That being said, several reports suggest that the feature is now live in India. However, I still don’t see the new Stay in the Loop widget that is supposed to appear at the bottom of the first page of search results, even after granting Google access to my Web and App activity via the Activity Controls menu.

Did any of our readers get to see the new Stay in the Loop feature? Do let us know in the comments section below.


Categorized in Search Engine

Google’s original mobile testing tool came out in 2014, and two years in the land of technology might as well be a lifetime. It was about time they came out with an update, and I’m happy to say it was worth the wait. According to Google, “people are five times more likely to leave a mobile site that isn’t mobile-friendly,” and “nearly half of all visitors will leave a mobile site if the pages don’t load within 3 seconds.” In other, more blatant words, it’s imperative that business owners optimize their sites for mobile.

Read below to find out how to use the newest version of Google’s mobile testing tool and make sure your website is meeting the needs of your mobile customers.

How to Get the New Google Mobile Testing Tool

First things first: you can access the tool from Google’s Search Console’s mobile usability report. Either way, once you’ve arrived at the tool, it’s as simple as entering your website’s URL into the search box, clicking “test now”, and waiting for the results. The home screen will look something like this:


Then, once you enter a URL, your results page will look something like this:


How to Interpret the Google Mobile Testing Tool Results

So now you know how to access the tool (it’s pretty self-explanatory and easy to use, thanks to Google!). Next, you need to know what those results mean. A test is worthless if you can’t use the results to make positive improvements.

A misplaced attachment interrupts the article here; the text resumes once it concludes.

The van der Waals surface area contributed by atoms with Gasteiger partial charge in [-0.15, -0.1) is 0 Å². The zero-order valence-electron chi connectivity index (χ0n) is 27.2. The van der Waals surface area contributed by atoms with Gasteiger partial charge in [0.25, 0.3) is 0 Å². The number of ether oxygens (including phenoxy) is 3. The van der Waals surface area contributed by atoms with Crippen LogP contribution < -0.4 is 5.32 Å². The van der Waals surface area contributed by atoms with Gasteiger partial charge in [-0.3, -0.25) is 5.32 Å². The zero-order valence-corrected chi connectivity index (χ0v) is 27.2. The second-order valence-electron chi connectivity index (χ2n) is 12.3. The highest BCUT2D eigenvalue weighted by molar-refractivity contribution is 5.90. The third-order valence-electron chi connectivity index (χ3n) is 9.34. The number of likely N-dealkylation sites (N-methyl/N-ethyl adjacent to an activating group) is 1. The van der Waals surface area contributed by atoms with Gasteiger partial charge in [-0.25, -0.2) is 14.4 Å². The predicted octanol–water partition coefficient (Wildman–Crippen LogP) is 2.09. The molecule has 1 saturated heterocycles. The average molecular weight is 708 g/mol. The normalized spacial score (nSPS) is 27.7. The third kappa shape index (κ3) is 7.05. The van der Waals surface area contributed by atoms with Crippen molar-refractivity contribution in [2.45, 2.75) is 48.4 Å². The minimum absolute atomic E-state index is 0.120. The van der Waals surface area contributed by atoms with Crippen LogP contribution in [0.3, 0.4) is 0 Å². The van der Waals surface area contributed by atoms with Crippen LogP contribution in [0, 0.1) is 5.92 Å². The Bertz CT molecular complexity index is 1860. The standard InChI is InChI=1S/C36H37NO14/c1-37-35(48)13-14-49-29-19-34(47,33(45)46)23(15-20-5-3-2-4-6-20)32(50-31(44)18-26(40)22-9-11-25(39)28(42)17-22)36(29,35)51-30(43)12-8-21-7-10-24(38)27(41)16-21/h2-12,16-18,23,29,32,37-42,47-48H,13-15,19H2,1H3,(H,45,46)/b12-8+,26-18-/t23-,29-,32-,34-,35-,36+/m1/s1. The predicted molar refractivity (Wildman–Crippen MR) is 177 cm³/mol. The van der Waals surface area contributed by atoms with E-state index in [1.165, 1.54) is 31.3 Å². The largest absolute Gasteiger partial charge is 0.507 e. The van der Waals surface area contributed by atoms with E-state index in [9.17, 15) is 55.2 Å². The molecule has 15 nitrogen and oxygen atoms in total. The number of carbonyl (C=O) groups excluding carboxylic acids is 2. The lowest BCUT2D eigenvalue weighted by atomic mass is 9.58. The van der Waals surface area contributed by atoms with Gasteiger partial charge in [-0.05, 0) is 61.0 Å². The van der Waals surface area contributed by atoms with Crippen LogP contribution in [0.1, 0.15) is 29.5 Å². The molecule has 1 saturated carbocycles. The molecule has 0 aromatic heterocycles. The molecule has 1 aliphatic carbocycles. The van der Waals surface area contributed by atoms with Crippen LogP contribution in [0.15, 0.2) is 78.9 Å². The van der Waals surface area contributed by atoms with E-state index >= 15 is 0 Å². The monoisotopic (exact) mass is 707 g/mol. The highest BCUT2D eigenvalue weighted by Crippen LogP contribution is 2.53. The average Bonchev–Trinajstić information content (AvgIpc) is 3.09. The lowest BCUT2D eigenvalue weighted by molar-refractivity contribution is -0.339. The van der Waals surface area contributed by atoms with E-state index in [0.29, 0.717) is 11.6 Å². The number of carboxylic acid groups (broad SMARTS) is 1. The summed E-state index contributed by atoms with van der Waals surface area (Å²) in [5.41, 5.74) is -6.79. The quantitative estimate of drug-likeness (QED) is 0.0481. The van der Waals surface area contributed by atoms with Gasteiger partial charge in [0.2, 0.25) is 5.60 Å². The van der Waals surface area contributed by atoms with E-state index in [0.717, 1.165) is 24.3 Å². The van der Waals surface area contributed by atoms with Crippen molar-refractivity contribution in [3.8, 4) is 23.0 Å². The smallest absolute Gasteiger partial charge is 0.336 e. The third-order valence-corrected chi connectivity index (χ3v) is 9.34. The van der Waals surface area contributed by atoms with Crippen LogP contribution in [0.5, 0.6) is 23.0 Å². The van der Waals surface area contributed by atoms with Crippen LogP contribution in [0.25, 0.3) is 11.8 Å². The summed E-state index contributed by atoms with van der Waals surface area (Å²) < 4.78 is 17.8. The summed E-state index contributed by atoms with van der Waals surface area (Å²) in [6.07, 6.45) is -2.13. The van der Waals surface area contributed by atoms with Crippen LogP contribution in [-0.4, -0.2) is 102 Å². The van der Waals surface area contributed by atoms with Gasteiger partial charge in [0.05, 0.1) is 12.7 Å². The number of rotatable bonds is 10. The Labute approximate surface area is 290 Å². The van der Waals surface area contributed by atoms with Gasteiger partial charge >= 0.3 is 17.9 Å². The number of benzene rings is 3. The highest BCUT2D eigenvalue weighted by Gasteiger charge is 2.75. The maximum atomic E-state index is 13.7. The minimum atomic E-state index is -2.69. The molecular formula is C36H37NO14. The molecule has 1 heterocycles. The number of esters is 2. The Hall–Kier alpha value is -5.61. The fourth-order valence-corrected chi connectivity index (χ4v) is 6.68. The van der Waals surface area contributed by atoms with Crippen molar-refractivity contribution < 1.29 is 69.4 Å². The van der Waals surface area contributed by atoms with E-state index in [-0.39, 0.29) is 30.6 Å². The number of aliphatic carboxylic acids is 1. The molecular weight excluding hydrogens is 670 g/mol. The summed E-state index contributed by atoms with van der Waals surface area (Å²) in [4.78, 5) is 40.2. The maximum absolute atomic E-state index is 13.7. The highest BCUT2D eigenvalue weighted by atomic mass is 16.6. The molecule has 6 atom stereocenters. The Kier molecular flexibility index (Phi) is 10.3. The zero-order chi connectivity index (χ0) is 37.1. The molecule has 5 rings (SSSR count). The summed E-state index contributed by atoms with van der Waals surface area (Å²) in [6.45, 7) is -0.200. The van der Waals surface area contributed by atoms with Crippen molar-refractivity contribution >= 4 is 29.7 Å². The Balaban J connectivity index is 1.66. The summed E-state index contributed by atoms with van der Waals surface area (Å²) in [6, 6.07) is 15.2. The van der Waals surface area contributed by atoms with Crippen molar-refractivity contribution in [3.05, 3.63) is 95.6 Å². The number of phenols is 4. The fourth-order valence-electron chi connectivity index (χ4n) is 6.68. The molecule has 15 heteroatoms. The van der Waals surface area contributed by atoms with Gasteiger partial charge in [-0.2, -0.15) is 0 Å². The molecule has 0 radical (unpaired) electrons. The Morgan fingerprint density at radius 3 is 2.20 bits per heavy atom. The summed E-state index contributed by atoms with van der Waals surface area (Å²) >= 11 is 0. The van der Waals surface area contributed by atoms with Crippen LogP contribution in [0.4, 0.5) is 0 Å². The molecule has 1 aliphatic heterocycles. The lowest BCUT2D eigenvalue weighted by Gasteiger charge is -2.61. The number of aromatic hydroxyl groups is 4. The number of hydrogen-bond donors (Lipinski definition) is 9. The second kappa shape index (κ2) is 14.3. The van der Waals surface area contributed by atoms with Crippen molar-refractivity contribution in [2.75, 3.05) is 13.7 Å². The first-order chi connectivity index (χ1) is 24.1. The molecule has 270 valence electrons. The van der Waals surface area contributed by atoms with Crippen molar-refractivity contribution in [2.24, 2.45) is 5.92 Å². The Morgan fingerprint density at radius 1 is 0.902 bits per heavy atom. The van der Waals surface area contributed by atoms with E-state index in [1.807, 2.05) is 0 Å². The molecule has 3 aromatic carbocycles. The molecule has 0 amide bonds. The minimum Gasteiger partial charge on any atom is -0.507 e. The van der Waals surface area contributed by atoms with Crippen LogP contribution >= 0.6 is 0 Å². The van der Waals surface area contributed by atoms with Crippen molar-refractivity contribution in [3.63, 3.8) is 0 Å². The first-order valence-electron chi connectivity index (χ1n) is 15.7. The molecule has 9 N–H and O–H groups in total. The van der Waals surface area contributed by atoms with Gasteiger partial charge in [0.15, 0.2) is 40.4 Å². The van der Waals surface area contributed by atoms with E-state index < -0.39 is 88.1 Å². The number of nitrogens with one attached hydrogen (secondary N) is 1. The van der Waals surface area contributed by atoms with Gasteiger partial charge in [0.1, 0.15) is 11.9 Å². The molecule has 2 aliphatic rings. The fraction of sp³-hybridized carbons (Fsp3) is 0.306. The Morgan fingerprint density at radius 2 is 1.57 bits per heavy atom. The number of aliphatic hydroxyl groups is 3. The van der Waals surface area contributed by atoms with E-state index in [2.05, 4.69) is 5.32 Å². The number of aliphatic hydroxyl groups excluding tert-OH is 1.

In terms of the screenshot above, Google makes it pretty clear that the site is mobile friendly. The big green 99/100 rating for mobile friendliness is a pretty big giveaway. If you’re not looking for an in-depth analysis of your site, this might be just enough information to make you happy and send you on your way. However, you’d be missing out on some of the tool’s (not-so-hidden) features that could help improve your mobile site even more.

You’ll notice in the shot above that next to the mobile friendliness rating are ratings for mobile and desktop speed. Although Express scored high in the overall rating, they didn’t fare so well when it came to speed. This is just one example of the added information you get with the newest version of this tool.

If this was my site and my ratings, the first thing I’d work on fixing would be the speed of my site on both mobile and desktop.

One of the big differences between the old version of the tool and the updated version is that you now have access to this added information; in the past, all the tool said was whether or not your site was mobile friendly. Now, users have much more detailed information in the form of a 0-100-scale rating that discusses mobile friendliness, but also mobile and desktop speed.

Additional Features of the Google Mobile Testing Tool

Besides the new rating scale and the fact that you can get all three scores on one screen, Google has made another big change; they give you the option to have a comprehensive report sent to you that you can share with your team. If you click that button, a screen will appear that looks something like this: